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  • West Knoll Condominiums Address: 8535 West Knoll Drive West Hollywood CA 90069 Summary 8535 West Knoll is a 66 unit West Hollywood mid rise condo  built in 1974 in the Norma Triangle Neighborhood of West Hollywood. West Knoll has recently undergone some renovations in the hallways and lobby so it has a very up to date […]

  • A lot of people are wondering what is going to happen next with the real estate market! We know that the market has rebounded substantially from 2009 and 2010. We are close to the previous price peak in 2007. The question is- where are we heading next? I think we have 10%-20% more upside at the […]

  • You should get insurance on every building that you own. For a relatively small annual premium ($4,000 for a $1,000,000 Building) you can insure yourself against a total loss ($1,500,000 Loss – replacement cost). Multifamily Apartment buildings purchased with a loan are required to have insurance. 2-4 units are covered by residential insurance. 5 units […]

  • 1031 Exchanges also called ‘like kind’ exchanges and ‘tax deferred’ exchanges are a process investors can use to defer paying capital gains tax, that they would normally pay on an ordinary sale, until some future date. 1031 exchanges are for investors only; home owners have an even better option available to them- the homeowner’s capital […]

  • Depreciation is a loss in the value of an asset. The Federal tax code allows you to take a deduction for depreciation on assets used for business purposes (like real estate investment property) each year to offset your investment income and/or ordinary income. Depreciation can be taken for buildings, machinery, appliances, furniture, fixtures, cars, computers, […]

Blog >> Depreciation

Single Family Home Investment

Buying a single family home as an investment is the starting point for many real estate investors. Unfortunately, in Los Angeles, most single family homes don’t debt cover when being considered as an investment. The cardinal rule of real estate investing is: cash flow break-even or cash flow positive.

Homes have no correlation between their prices and the amount of income they produce. Therefore, it is common to see houses with 18-20 GRM and 2.5% cap rates or worse.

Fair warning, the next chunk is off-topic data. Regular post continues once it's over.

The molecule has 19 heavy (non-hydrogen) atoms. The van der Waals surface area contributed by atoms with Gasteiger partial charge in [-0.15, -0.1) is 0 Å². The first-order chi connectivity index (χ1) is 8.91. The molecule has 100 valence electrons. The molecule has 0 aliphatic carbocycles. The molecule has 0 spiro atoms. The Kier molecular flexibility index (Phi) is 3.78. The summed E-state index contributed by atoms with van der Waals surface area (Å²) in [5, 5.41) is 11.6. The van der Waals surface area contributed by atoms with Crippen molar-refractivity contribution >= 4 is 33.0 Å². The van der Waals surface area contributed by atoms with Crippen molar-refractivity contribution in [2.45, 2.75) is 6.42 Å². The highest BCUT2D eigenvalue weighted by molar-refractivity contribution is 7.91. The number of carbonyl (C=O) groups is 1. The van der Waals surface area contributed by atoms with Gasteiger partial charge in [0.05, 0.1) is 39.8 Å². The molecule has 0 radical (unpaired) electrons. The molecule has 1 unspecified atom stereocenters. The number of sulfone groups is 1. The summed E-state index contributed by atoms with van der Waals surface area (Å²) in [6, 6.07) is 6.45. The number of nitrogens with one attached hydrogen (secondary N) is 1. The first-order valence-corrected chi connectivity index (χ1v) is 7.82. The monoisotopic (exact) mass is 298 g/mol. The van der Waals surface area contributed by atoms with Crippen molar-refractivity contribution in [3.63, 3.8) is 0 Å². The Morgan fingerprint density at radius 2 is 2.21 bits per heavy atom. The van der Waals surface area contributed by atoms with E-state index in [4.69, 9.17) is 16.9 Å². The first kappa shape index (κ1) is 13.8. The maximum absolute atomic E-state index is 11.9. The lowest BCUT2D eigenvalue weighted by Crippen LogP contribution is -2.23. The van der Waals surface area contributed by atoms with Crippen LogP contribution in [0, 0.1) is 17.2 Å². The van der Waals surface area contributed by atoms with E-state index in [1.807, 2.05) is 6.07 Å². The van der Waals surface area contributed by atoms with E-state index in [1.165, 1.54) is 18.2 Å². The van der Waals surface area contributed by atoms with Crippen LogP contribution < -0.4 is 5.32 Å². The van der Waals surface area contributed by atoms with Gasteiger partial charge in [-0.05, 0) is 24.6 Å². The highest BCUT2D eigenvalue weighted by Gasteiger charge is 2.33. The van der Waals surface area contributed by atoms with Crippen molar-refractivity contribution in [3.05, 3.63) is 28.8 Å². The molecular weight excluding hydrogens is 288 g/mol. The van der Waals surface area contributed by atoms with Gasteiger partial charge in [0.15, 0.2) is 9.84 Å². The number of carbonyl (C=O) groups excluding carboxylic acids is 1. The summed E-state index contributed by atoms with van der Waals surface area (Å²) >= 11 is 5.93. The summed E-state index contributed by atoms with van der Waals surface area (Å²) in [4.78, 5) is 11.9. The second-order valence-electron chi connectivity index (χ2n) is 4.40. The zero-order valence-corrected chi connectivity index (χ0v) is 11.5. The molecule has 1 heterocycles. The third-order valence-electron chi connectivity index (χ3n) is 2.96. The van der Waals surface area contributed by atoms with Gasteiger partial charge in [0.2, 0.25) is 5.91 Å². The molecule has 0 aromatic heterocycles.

If the single family home doesn’t cash flow positive, you will have to come out of pocket each month to hold the property. When you lose money each month- that is a bad investment.

The only reason I can think of that an investor would be willing to do this is in the hopes appreciation will increase the value of the property greater than holding cost (4%/yr) + cost of sale (7-8%) expenses.

Single Family homes have a greater vacancy loss risk than multifamily properties because they only have one tenant. If you have a vacancy you will be losing 100% of your gross income every month the house is empty.

Single family houses are more management intensive than multifamily properties because they have multiple roofs, lawns, locations… etc. They don’t scale well.

A perk of single family homes is that utilities are separately metered. If a single family home can be purchased for a 11.5 GRM or less, and a Cap rate of 5% or more- they could make financial sense.


Let’s consider a real world example:


hancock Park Bungalow

2Br/2Ba Hancock Park Bungalow worth $800,000 and rents for $3,600. Property is purchased with 20% down at an interest rate of 4.38%. The Vacancy reserve is increased from the normal 3-5% to 15% ($6,500 or two months vacancy) because of the high vacancy loss risk. If you were to manage the property yourself, the property would negative cash flow $1,500/mo. (or $18,000 annually).

Hancock Park Bungalow example

What does the purchase price of this bungalow have to be to break even? The answer is $480,000!

Hancock Park Bungalow example 2